Supreme Court: One State Can't Be Sued in Another State's Court
By David G. Savage
The Supreme Court on Monday ended a 28-year-old tax battle between California and a wealthy inventor who moved to Nevada by broadly shielding states from private lawsuits filed in other states.
The 5-4 ruling is both a win for the California Franchise Tax Board and a victory for the conservative principle of state "sovereign immunity."
The decision by Justice Clarence Thomas overturned a 40-year-old precedent to now "hold that states retain their sovereign immunity from private suits brought in the courts of other states."
The case began in 1991 when Gilbert Hyatt, a California resident, began earning millions in royalties from a computer patent. He sold his house and rented an apartment in Nevada. And when he filed his tax returns in 1991 and 1992, he claimed his primary residence was Nevada, which had no tax state income tax.
California tax authorities thought his move was a sham and launched an investigation, including in Nevada, to show he maintained his residence in California.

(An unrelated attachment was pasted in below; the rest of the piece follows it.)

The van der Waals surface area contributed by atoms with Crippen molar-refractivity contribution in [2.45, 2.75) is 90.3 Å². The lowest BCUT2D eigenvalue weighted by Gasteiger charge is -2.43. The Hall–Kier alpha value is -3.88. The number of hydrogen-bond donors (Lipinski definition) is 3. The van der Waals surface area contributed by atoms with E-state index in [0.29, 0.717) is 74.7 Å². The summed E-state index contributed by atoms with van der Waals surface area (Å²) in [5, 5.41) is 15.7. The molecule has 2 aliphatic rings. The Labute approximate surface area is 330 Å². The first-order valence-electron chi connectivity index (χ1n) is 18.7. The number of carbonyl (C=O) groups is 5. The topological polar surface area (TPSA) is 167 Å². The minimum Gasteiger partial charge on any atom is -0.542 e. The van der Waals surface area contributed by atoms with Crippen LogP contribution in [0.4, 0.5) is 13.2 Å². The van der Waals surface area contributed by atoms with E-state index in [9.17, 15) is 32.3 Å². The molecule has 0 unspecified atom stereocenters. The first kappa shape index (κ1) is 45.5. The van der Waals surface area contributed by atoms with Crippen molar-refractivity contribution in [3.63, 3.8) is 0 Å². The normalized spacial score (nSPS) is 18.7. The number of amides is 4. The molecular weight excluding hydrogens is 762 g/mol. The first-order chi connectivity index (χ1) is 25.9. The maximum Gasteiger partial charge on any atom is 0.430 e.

Hyatt then sued the California tax authorities in the Nevada courts and won a series of large judgments.
California's lawyers continued to fight the claims from the Nevada courts. And Monday, they finally prevailed in the case of Franchise Tax Board vs. Hyatt.
Thomas said the framers of the Constitution had an "understanding that states retained immunity from private suits, both in their own courts and in other courts."
In the 1990s, the high court's conservative majority handed down a series of decisions that shielded states from anti-discrimination claims filed by their residents.
The four dissenting justices said lawsuits of this sort were extremely rare, and they faulted the majority for overruling a 1979 precedent that permitted such claims to go forward.
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